|Posted on June 27, 2012 at 7:20 AM|
For the most part, I like Majel Barrett as an actress. Her Nurse Christine Chapel in the original Trek was a comfortable presence in the show, though she did show starry-eyed affection for the impossible-to-reach Mr. Spock. Her offering him plomeek soup in “Amok Time” demonstrates her compassion. Eventually Majel married Gene Roddenberry, and in every movie he made apart from Trek, she was there. You can frequently hear her voice in the computer, especially on The Next Generation and most incarnations after it.
So it was a huge disappointment to me the first time I saw her play Lwaxana Troi, Deanna’s oversexed mother. Lwaxana is overbearing, controlling, and full of herself. She never cares how other people feel, but runs over them to get what she wants. Surely if she can read minds, she can see what a pest she is. With her tall and usually silent butler Homn, she shows up in a handful of episodes to harass Captain Picard about his alleged naughty thoughts about her.
I say “alleged” because it’s clear Picard’s skin crawls when she comes aboard. The first episode to feature her is “Haven,” which opens with a ridiculous scene that looks like it was borrowed from Lost in Space, or a cheesy episode of Doctor Who. A silver box beams aboard bearing a face carving, but this carving speaks to herald Lwaxana’s arrival.
I recall a scene toward the end of Doctor Who’s “The Five Doctors,” in which the greedy time-lord president craved immortality by putting on Rassalon’s ring. Since Rassalon was the father of all time lords, and of Gallifrey society as a whole, the president wanted all of his power. Instead, his face wound up joining three others along the base of Rassalon’s sepulcher—presumably other greedy men with the same dream.
The frame of “Haven” is passable, about Lwaxana trying to force Deanna to marry a Betazoid man named Wyatt Miller—a man Deanna doesn’t know, much less love. Wyatt has been having dreams about a totally different woman; he’s even drawn pictures of her. It’s rather sweet when he finally meets the literal girl of his dreams and decides to marry her instead. Especially since she turns out to be one of a remnant aboard a Tarellian plague ship.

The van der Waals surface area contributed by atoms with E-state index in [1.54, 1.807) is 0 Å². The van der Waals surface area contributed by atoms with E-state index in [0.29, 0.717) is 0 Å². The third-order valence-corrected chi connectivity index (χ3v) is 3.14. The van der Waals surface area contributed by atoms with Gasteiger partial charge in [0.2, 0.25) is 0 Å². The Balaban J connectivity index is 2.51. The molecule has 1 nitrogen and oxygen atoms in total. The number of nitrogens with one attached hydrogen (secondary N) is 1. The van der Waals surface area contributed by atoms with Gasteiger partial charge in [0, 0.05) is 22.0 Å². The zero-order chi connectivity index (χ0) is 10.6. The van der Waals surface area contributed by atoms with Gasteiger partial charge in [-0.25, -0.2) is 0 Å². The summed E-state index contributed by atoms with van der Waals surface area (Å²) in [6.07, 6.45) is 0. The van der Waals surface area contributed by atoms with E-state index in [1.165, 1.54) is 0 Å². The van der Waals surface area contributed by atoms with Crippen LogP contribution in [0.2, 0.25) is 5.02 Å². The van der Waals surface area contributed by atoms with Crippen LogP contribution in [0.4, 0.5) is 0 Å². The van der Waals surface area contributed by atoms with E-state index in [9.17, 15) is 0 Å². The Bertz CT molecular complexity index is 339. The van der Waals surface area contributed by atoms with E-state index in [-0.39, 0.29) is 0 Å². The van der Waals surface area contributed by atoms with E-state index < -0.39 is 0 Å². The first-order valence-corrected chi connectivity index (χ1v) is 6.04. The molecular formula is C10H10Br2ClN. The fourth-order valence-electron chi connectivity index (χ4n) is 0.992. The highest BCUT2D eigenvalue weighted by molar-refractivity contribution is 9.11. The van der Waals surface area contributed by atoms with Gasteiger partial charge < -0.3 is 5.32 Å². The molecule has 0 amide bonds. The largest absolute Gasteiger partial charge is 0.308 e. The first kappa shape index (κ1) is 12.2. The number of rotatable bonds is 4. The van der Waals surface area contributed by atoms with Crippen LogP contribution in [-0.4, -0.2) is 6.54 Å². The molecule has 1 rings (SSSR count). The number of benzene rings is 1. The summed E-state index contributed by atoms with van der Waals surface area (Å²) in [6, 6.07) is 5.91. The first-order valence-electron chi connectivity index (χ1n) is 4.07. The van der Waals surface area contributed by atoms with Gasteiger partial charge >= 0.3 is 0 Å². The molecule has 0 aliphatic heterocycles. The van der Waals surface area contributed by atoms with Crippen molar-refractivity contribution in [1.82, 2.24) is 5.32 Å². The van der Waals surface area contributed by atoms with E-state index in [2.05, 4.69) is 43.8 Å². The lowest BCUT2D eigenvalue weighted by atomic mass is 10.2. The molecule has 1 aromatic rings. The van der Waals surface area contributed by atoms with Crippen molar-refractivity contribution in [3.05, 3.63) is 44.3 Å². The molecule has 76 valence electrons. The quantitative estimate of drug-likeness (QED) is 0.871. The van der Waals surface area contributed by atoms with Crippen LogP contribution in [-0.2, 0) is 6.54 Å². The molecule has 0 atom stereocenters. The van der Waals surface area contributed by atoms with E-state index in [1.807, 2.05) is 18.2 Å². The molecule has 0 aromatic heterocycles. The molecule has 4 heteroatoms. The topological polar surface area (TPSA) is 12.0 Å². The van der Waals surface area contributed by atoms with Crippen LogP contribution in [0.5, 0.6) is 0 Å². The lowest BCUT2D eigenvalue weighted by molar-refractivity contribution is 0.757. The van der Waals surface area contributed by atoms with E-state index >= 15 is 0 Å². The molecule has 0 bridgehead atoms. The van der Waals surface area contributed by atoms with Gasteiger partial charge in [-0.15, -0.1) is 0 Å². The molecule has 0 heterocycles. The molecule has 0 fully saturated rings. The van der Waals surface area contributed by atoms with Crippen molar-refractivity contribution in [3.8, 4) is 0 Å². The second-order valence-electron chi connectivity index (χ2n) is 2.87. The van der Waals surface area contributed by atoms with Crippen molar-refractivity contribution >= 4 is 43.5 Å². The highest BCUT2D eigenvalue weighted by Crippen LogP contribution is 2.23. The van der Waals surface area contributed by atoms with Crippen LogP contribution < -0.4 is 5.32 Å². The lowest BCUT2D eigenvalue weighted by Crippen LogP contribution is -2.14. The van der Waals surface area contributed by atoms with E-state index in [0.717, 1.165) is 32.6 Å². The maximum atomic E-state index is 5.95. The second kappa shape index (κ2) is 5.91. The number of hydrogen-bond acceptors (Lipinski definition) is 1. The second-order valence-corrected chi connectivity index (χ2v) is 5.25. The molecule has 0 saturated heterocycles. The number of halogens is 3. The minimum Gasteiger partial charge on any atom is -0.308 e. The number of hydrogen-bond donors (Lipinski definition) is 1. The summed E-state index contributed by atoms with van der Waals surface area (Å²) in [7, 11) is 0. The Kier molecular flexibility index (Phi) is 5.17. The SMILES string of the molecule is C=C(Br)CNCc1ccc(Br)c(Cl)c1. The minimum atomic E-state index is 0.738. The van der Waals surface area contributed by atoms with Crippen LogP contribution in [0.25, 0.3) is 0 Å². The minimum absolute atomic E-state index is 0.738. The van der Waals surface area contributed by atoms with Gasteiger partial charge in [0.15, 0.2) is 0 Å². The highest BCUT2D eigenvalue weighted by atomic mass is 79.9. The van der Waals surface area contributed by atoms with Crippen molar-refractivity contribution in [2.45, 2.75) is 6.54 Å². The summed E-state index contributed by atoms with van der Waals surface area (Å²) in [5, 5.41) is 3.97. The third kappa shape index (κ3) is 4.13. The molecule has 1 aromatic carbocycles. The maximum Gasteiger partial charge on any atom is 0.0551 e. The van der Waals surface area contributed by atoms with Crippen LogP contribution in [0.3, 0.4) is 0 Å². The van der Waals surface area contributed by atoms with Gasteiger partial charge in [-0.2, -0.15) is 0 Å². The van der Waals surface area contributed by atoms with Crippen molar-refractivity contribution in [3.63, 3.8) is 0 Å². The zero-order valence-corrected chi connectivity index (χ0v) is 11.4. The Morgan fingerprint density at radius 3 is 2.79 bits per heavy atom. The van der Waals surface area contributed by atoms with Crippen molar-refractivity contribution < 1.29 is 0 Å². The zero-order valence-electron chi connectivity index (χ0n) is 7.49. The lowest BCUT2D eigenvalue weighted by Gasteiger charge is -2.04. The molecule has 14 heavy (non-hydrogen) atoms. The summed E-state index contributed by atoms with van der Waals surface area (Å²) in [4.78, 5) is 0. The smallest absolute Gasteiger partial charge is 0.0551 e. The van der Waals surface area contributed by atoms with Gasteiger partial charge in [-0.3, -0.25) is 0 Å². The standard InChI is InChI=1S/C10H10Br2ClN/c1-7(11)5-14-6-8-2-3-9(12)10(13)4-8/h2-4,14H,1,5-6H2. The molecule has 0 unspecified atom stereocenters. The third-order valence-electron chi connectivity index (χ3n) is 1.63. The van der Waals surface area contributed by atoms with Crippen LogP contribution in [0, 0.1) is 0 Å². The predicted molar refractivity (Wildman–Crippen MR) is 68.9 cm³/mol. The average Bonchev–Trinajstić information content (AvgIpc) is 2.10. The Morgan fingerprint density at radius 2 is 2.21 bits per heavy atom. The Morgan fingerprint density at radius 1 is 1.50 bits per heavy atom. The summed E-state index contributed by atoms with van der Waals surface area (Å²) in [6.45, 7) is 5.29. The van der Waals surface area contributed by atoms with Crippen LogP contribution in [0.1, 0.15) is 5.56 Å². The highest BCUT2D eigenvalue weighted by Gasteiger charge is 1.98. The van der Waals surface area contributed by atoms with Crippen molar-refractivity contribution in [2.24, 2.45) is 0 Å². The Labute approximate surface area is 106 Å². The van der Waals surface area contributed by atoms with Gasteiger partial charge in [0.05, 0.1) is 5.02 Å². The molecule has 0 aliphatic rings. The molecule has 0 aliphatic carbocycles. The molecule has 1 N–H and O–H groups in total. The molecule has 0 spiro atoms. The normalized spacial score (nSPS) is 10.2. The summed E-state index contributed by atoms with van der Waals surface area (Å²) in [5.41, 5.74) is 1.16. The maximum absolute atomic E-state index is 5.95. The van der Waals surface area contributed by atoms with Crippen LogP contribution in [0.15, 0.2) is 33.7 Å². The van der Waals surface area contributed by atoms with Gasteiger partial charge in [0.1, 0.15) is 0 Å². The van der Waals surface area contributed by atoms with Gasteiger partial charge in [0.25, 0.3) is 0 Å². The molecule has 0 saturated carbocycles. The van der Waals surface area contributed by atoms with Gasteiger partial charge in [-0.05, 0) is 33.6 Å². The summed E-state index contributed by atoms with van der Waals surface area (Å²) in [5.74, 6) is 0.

At the same time, however, the show introduces some odd and annoying customs, not unlike Mrs. Troi’s manipulative ways. When Wyatt’s mother prefers to have a traditional Earth wedding, Lwaxana insults them with their “backward” notions, insisting that the joining be 100% Betazed. Since the best Earth weddings have God behind the union, it’s Lwaxana’s ideas that are backward.
During the reception supper, Homn rings a small gong every few seconds, which very quickly gets annoying while people are trying to converse. “Must he do that?” complains Mrs. Miller.
“As you well know,” says Lwaxana with her usual superior air, “it is the Betazed way of giving thanks for the food we eat.” And just whom are they thanking? What deity would be pleased with an annoying tintinulation all during a meal? Nobody says.
Lwaxana has a live pet vine on her arm, which she passes to Mrs. Miller, just to watch her scream. Yeah, real considerate lady, that one. I wonder if the gong was another way to annoy people.
Then there’s the “ancient” ceremony itself which Lwaxana describes as “widely regarded as the most beautiful ceremony in the universe. After the young couple have removed their clothing …”
Tasha Yar incredulously cries, “The bride and groom go naked?”
“All guests must go unclothed. It honors the act of love being celebrated.”
Excuse me? What does full skin exposure have to do with love? Real love comes from the inside out, regardless of bodies. From here on, much of the dialogue centers this crazy custom which no self-respecting culture would ever endorse, not even the most backward third-world countries.
It’s abundantly clear Mrs. Troi has not a clue what true love is. As Apostle Paul says to the Corinthians, “If I speak in the tongues of men and of angels, but have not love, I am only a resounding gong or a clanging cymbal” (1 Corinthians 13:1). Though Lwaxana speaks in high terms of love and commitment, her skewed ideas are jaded by her cattiness, which incessantly denies love.